Opinion | Emma Chamberlain’s wealth doesn’t decrease her relatability


Photo courtesy of Patou Cornette/Wikimedia Commons

Emma Chamberlain at Paris Fashion Week on Oct. 5, 2021. Columnist Matthew Lozano argues that people should not question Chamberlain’s reliability based on how her rise to fame.

By Matthew Lozano, Columnist

When it comes to who Emma Chamberlain is, many things come to mind. Wikipedia describes her as an “internet personality,” and she is also known to me and many others on the internet as a YouTuber and influencer.

Regardless of how you describe her occupation, you cannot deny the level of success she has garnered in the brief time she’s been on the internet.

Many attribute the level of popularity and success she has gained to her relatability. Upon starting YouTube, she was just a normal teenager who showcased doing typical, everyday things like getting coffee or going grocery shopping. 

Through these vlogs came her charismatic and naturally humorous personality that many viewers gravitated toward, and arguably related to more so than the activities she partook in.

Though, as her fame grew exponentially, people criticized her relatability. How can she pretend to be a normal teenager showing her relatable life when it was hidden behind a curtain of wealth and lavishness? 

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    The rising narrative placed on her shifted from being one of likeability to resentment. 

    Now at 21 years old, after recently displaying her newly finished home in Los Angeles, many viewers immediately drew attention to the even greater deal of wealth she accumulated. With this, and the many other costly centerpieces Chamberlain exhibits in her content, critics claim the average viewer can’t possibly relate to her in any facet.

    But with almost everything Chamberlain does now — from being an ambassador for Louis Vuitton and Cartier to going to a new city in Europe every month — it’s going to cost money that a lot of viewers could never imagine spending. If you’re still trying to relate to her as a person and are noticing that this is the disconnect, of course, you will struggle to find common ground.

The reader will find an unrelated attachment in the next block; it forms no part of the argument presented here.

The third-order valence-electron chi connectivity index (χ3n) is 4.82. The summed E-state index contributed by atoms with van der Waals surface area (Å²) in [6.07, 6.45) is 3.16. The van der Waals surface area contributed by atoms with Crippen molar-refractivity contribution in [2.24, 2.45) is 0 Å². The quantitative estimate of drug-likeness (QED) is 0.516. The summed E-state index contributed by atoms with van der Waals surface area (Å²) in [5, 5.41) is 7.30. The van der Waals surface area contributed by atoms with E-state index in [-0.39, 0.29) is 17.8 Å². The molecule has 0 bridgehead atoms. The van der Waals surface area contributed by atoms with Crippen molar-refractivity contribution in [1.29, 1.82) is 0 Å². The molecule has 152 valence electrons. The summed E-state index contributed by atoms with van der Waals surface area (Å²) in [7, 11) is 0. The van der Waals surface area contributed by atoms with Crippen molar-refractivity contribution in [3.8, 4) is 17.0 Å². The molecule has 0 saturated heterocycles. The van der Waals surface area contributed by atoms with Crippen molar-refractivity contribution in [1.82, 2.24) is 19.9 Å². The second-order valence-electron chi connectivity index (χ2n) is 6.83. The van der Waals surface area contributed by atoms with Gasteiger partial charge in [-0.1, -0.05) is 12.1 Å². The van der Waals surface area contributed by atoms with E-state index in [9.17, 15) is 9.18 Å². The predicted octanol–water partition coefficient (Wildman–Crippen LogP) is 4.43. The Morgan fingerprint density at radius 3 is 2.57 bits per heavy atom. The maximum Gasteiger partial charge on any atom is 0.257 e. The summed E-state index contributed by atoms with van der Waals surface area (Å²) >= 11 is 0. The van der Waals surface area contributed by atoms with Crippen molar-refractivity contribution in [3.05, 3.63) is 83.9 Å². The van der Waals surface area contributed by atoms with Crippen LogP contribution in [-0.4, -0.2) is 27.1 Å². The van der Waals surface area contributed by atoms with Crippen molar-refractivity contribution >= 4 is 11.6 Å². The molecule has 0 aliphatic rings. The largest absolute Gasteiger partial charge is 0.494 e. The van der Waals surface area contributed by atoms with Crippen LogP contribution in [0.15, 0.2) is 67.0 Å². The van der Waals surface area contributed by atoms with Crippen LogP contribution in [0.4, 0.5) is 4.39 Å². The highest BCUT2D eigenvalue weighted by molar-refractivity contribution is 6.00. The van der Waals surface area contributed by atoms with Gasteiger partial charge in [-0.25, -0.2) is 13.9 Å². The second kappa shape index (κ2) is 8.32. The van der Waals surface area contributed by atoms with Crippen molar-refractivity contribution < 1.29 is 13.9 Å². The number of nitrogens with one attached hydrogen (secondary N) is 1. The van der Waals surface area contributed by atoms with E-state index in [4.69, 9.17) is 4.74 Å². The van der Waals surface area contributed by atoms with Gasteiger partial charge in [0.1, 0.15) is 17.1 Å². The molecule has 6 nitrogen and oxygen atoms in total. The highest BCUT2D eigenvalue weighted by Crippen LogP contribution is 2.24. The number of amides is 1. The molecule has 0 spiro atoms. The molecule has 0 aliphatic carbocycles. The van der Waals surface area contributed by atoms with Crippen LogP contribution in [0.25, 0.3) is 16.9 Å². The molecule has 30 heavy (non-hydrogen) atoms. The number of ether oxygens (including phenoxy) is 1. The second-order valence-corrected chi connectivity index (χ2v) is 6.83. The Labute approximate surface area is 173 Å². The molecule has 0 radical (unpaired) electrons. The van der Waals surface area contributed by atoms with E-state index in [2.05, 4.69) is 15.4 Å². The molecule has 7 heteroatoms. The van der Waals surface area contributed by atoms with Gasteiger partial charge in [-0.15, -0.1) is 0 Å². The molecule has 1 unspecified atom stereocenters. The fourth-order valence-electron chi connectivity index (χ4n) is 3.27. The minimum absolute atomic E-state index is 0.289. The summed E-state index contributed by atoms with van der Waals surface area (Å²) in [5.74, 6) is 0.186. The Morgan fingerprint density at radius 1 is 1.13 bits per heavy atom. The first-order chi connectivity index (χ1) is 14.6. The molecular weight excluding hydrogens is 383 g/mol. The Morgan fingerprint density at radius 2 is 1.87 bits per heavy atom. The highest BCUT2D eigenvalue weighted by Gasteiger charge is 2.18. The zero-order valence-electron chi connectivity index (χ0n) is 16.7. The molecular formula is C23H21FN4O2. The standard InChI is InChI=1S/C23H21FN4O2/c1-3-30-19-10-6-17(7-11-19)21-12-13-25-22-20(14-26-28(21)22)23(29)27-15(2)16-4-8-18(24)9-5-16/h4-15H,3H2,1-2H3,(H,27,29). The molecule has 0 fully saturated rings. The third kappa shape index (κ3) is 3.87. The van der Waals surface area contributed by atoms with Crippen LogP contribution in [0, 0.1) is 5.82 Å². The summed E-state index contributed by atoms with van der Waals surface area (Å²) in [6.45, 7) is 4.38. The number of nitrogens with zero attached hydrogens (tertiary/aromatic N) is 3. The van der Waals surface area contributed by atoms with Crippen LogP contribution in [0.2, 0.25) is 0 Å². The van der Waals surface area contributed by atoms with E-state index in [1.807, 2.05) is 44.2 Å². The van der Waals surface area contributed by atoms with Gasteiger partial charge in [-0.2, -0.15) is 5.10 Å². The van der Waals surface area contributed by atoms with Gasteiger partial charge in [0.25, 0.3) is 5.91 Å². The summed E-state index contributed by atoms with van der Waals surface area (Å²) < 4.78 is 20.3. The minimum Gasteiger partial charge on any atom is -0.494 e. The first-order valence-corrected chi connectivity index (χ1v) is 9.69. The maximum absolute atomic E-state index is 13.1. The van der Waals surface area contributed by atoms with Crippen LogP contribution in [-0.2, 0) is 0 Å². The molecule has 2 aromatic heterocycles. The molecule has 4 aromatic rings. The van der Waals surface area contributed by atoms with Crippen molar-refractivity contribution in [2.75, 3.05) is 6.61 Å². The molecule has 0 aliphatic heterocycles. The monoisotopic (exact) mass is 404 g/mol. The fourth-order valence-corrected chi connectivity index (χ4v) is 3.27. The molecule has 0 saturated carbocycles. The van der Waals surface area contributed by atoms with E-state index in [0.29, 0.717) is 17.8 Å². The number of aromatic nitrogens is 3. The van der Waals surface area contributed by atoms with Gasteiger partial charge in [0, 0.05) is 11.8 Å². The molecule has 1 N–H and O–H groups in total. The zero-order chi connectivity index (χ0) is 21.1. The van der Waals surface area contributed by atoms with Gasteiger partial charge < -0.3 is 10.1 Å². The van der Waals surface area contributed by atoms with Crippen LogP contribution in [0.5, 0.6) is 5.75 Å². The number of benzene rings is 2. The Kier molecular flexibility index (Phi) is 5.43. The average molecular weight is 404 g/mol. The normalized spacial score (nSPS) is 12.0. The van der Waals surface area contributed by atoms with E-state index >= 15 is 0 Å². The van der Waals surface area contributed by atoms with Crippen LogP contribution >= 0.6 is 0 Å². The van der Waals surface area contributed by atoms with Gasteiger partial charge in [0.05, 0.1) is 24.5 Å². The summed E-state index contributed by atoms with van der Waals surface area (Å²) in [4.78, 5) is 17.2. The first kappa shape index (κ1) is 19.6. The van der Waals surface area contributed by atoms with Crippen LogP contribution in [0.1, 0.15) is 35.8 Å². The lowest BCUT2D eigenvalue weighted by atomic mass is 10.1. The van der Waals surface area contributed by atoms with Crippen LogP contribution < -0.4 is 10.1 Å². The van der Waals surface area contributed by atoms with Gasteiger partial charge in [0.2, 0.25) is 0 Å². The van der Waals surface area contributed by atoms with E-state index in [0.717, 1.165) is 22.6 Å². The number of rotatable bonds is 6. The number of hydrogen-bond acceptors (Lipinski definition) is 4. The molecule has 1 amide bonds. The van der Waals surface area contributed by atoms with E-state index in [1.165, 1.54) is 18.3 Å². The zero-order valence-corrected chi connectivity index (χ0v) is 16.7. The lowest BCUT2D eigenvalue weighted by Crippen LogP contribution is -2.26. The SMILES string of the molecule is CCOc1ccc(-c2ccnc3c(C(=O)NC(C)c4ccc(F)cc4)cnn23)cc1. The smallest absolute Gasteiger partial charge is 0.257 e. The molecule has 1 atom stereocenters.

But when it comes to an influencer or YouTuber wanting to demonstrate relatability to their audience, you must think of intent. 

    The arguable goal for Chamberlain is that she wants to connect with her audience while doing something that could be unattainable to them, and she achieves this through her personality, one of the few details that didn’t drastically change in comparison to her fame or wealth. 

    In an interview with Vox in 2020, she responded to the criticism she had received due to her rising success, stating, “But I’m still the exact same me that I was when I started my channel, if not a more mature and a better person.”

    And for lifelong supporters of Chamberlain, this is obvious. Her level of success has risen dramatically and her style of content has shifted to accommodate for the maturing that came with that. But what remains constant is the one thing true supporters value most — who she is as a person. 

    Her charisma, humor and everything else that makes her Emma are what supporters are most drawn to, not her affluent lifestyle.

    And it can be jarring for people to see an influencer doing something unrelatable while still expecting her audience to relate. But, while exhibiting the extravagances she is able to indulge in, her character and creative expression are what remain true; viewers can still find comfort in this as they navigate the parts of her they wish to relate to.

    With that, you don’t have to relate to Chamberlain or any influencer, for that matter. At this point, you don’t have to care at all. But for those who were once fans, understand that she may not be all that different now, as you can try and appreciate her content for more than just her content. 

    Appreciate her for being Emma.


    Matthew is a sophomore in LAS.

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